3. Tentacles (“Fangfäden”), always present, and implanted one at the base of each siphon (fig. 68, f). The tentacles of siphonophores may reach a great length and have a complex structure. They may bear accessory filaments or tentilla (f′), covered thickly with batteries of nematocysts, to which these organisms owe their great powers of offence and defence.
4. Palpacles (“Tastfäden”), occurring together with palpons, one implanted at the base of each palpon (fig. 68, h). Each palpacle is a tactile filament, very extensile, without accessory filaments or nematocysts.
5. Bracts (“hydrophyllia”), occur in Calycophorida and some Physophorida as scale-like appendages protecting other parts (fig. 68, l). The mesogloea is greatly developed in them and they are often of very tough consistency. By Haeckel they are considered homologous with the umbrella of a medusa.
6. Gonostyles, appendages which produce by budding medusae or gonophores, like the blastostyles of a hydroid colony. In their most primitive form they are seen in Velella as “gonosiphons,” which possess mouths like the ordinary sterile siphons and bud free medusae. In other forms they have no mouths. They may be branched, so-called “gonodendra,” and amongst them may occur special forms of palpons, “gonopalpons.” The gonostyles have been compared to the blastostyles of a hydroid colony, or to the manubrium of a medusa which produces free or sessile medusa-buds.
7. Gonophores, produced either on the gonostyles already mentioned or budded, as in hydrocorallines, from the coenosarc, i.e. the stem (fig. 68, i.). They show every transition between free medusae and sporosacs, as already described, for hydroid colonies. Thus in Velella free medusae are produced, which have been described as an independent genus of medusae, Chrysomitra. In other types the medusae may be set free in a mature condition as the so-called “genital swimming bells,” comparable to the Globiceps of Pennaria. The most usual condition, however, is that in which sessile medusoid gonophores or sporosacs are produced.
From G. H. Fowler, after G. Cuvier, Lankester’s Treatise on Zoology. Fig. 71.—Upper surface of Velella, showing pneumatophore and sail.
The various types of appendages described in the foregoing may be arranged in groups termed cormidia. In forms with a compact coenosarc such as Velella, Physalia, &c., the separate cormidia cannot be sharply distinguished, and such a condition is described technically as one with “scattered” cormidia. In forms in which, on the other hand, the coenosarc forms an elongated, tubular axis or stem, the appendages are arranged as regularly recurrent cormidia along it, and the cormidia are then said to be “ordinate.” In such cases the oldest cormidia, that is to say, those furthest from the nectosome, may become detached (like the segments or proglottides of a tape-worm) and swim off, each such detached cormidium then becoming a small free cormus which, in many cases, has been given an independent generic name. A cormidium may contain a single nutritive siphon (“monogastric”) or several siphons (“polygastric”):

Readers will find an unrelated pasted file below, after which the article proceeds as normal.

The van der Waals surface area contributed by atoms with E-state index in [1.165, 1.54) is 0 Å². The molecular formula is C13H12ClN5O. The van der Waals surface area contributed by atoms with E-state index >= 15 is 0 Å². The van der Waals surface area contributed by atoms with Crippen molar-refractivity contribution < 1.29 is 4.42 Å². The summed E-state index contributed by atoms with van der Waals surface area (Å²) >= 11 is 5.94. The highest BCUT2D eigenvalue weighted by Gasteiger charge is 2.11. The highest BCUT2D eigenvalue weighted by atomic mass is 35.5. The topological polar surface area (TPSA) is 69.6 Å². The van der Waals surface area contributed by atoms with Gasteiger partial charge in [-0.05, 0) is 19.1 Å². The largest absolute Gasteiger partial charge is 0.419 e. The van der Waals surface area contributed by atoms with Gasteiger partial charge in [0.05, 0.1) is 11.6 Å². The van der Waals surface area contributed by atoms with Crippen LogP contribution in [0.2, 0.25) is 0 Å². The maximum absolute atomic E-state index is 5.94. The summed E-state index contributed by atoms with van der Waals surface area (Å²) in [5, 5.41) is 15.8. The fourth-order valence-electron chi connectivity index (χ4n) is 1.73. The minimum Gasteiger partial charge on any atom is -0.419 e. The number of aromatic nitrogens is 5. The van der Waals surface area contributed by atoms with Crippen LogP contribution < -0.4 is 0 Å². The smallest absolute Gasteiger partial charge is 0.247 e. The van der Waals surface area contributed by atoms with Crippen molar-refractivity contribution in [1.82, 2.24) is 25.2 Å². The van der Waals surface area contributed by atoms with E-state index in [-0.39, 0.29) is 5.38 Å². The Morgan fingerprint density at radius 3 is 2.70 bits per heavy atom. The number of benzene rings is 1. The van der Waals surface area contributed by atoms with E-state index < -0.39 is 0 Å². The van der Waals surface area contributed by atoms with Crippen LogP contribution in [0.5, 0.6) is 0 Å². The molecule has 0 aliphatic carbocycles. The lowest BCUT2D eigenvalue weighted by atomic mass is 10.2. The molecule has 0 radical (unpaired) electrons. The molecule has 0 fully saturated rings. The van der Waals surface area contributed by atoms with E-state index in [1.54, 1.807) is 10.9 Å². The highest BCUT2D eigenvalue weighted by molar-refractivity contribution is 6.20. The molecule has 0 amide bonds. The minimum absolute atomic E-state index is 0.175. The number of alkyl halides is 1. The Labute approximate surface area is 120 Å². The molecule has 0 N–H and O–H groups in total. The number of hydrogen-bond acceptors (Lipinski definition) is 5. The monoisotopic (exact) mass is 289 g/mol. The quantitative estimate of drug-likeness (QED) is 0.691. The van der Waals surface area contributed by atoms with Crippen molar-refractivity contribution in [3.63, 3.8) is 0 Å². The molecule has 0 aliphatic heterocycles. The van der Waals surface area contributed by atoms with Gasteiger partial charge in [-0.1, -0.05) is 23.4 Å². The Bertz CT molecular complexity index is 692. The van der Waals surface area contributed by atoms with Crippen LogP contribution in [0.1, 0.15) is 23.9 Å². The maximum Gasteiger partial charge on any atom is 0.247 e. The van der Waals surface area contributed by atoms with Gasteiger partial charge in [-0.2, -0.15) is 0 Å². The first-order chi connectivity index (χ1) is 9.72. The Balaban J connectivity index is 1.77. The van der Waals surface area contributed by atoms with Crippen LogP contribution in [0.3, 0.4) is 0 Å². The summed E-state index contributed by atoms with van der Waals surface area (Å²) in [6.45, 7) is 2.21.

The following are some of the forms of cormidia that occur:—
1. The eudoxome (Calycophorida), consisting of a bract, siphon, tentacle and gonophore; when free it is known as Eudoxia.
2. The ersaeome (Calycophorida), made up of the same appendages as the preceding type but with the addition of a nectocalyx; when free termed Ersaea.
3. The rhodalome of some Rhodalidae, consisting of siphon, tentacle and one or more gonophores.
4. The athorome of Physophora, &c., consisting of siphon, tentacle, one or more palpons with palpacles, and one or more gonophores.
5. The crystallome of Anthemodes, &c., similar to the athorome but with the addition of a group of bracts.
Embryology of the Siphonophora.—The fertilized ovum gives rise to a parenchymula, with solid endoderm, which is set free as a free-swimming planula larva, in the manner already described (see Hydrozoa). The planula has its two extremities dissimilar (Bipolaria-larva). The subsequent development is slightly different according as the future cormus is headed by a pneumatophore (Physophorida, Cystophorida) or by a nectocalyx (Calycophorida).
(i.) Physophorida, for example Halistemma (C. Chun, Hydrozoa ). The planula becomes elongated and broader towards one pole, at which a pit or invagination of the ectoderm arises. Next the pit closes up to form a vesicle with a pore, and so gives rise to the pneumatophore. From the broader portion of the planula an outgrowth arises which becomes the first tentacle of the cormus. The endoderm of the planula now acquires a cavity, and at the narrower pole a mouth is formed, giving rise to the primary siphon. Thus from the original planula three appendages are, as it were, budded off, while the planula itself mostly gives rise to coenosarc, just as in some hydroids the planula is converted chiefly into hydrorhiza.
(ii.) Calycophorida, for example, Muggiaea. The planula develops, on the whole, in a similar manner, but the ectodermal invagination arises, not at the pole of the planula, but on the side of its broader portion, and gives rise, not to a pneumatophore, but to a nectocalyx, the primary swimming bell or protocodon (“Fallschirm”) which is later thrown off and replaced by secondary swimming bells, metacodons, budded from the coenosarc.